Tramadol Addiction

Tramadol addiction is an opioid use disorder. Although it is a controlled, narcotic painkiller, tramadol has a lower potential for abuse and addiction than other opioids. There is still a significant risk, though, and misusing the drug can lead to addiction and put an individual at risk for an overdose. Recognizing the signs of out-of-control use of tramadol is important, as is seeking professional treatment for recovery. With commitment to long-term treatment with therapy and appropriate medications, it is possible to overcome tramadol addiction.

What Is Tramadol Addiction?


Tramadol is a prescription narcotic used to manage moderate to severe pain. It is an opioid painkiller that belongs to the same class of drugs as morphine, oxycodone, fentanyl, and other painkillers. Tramadol can be prescribed as a generic drug or under the brand names Ultram and ConZip. Like other opioids, tramadol decreases pain but also produces a sense of euphoria and has a potential for abuse.

Addiction to tramadol is an opioid use disorder. It occurs in some people who misuse the drug, which can include taking more than prescribed, taking it for longer than prescribed, and taking the drug without having a prescription. Addiction to this drug is dangerous and can lead to overdoses that may be fatal. Tramadol addiction is characterized by being unable to stop using the drug, impairment in other areas of life because of drug use, cravings, tolerance, and withdrawal. The best way to recover from tramadol addiction is to get professional treatment.

Facts and Statistics


Addiction to tramadol falls under the category of an opioid use disorder as defined by the Diagnostic and Statistical Manual of Mental Disorders (DSM-5). While it has long been considered to be a safer opioid painkiller, newer evidence suggest tramadol may be just as harmful as oxycodone, hydromorphone, and others.

  • Tramadol is a schedule IV controlled substance, while other opioid painkillers have been placed in schedule II. Schedule IV drugs have a lower potential for abuse.
  • Abuse of tramadol has been a growing problem in India, and in some Middle Eastern and African countries, according to the World Health Organization.
  • Emergency room visits related to tramadol have been increasing in the U.S. More than half of the admissions involved tramadol combined with one or more other drugs.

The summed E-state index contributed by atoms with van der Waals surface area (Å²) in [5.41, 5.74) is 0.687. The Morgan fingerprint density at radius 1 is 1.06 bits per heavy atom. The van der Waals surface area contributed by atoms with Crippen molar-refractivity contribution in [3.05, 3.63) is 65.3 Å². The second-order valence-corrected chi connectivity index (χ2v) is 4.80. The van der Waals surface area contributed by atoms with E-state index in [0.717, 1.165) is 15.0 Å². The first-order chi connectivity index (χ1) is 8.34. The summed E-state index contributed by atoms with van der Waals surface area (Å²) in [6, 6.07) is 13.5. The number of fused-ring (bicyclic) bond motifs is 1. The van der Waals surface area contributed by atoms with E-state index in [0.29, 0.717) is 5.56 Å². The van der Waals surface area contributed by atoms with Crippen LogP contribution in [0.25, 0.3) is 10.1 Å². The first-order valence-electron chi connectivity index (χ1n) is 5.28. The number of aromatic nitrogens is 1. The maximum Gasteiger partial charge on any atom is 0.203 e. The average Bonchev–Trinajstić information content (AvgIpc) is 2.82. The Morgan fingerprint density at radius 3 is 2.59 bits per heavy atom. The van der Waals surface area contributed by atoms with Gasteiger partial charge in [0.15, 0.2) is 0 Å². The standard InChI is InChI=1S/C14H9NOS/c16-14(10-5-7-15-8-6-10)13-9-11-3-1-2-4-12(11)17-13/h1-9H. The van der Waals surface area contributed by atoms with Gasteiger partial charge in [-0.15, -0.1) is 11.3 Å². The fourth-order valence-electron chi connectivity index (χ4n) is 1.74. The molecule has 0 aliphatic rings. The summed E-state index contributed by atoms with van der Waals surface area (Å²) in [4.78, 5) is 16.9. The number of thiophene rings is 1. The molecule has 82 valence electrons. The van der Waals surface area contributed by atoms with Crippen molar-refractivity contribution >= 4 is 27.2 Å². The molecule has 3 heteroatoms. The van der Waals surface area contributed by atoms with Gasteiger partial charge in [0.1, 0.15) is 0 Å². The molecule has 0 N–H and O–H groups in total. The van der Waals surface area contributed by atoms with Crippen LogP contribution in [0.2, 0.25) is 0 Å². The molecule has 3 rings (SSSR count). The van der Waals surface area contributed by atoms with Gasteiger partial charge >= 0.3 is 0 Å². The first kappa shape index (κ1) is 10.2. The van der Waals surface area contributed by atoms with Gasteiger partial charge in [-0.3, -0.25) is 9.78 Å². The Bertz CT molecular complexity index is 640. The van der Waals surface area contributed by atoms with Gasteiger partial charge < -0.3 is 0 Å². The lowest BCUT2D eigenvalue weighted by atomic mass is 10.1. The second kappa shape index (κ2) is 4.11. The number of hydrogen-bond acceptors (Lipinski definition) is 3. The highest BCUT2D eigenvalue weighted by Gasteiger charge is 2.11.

• From 2008 to 2013, prescriptions for tramadol in the U.S. increased by 88 percent, from 23.3 million to 43.8 million.

Symptoms and Diagnosis of Tramadol Addiction


While tramadol is less habit forming than some other opioids, and safer in terms of the risk of overdose, this is still a risky drug that is susceptible to abuse and that can lead to addiction and overdose. The high that someone experiences with tramadol is less intense than with other opioids, but the effects are otherwise similar. A person intoxicated by tramadol will be euphoric, confused, and uncoordinated, with slurred speech, difficulty concentrating, lack of awareness, and drowsiness.

Opioid use disorder, or addiction to any opioid, including tramadol, causes certain characteristic symptoms. An addiction specialist uses the criteria set by the DSM-5 to determine if someone misusing tramadol has a mild, moderate, or severe use disorder. The more of these criteria they meet, the more severe the addiction:

  • Being unable to cut back on drug use
  • Consistently taking more than intended
  • Craving tramadol when not using it
  • Spending a significant amount of time acquiring or using tramadol
  • Failing to meet responsibilities because of drug use
  • No longer engaging in normal activities to have more time for drug use
  • Persisting with tramadol use in spite of issues in relationships caused by it
  • Using tramadol in dangerous situations
  • Continuing to use the drug even when it causes or worsens health problems
  • Developing a tolerance to tramadol
  • Having withdrawal when not using it

A big risk of misusing any opioid drug is the potential for overdose. Opioids are central nervous system depressants, and they can cause breathing and heart rate to slow down so much that it leads to death. The risk of overdose is greater when tramadol is combined with other opioids, with alcohol, or with other similar substances. Signs of an opioid overdose include:

  • Very small pupils
  • Loss of consciousness or being unable to wake someone
  • Very slow or shallow breathing
  • Limpness and unresponsiveness
  • Pale, cold, or bluish skin

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Causes and Risk Factors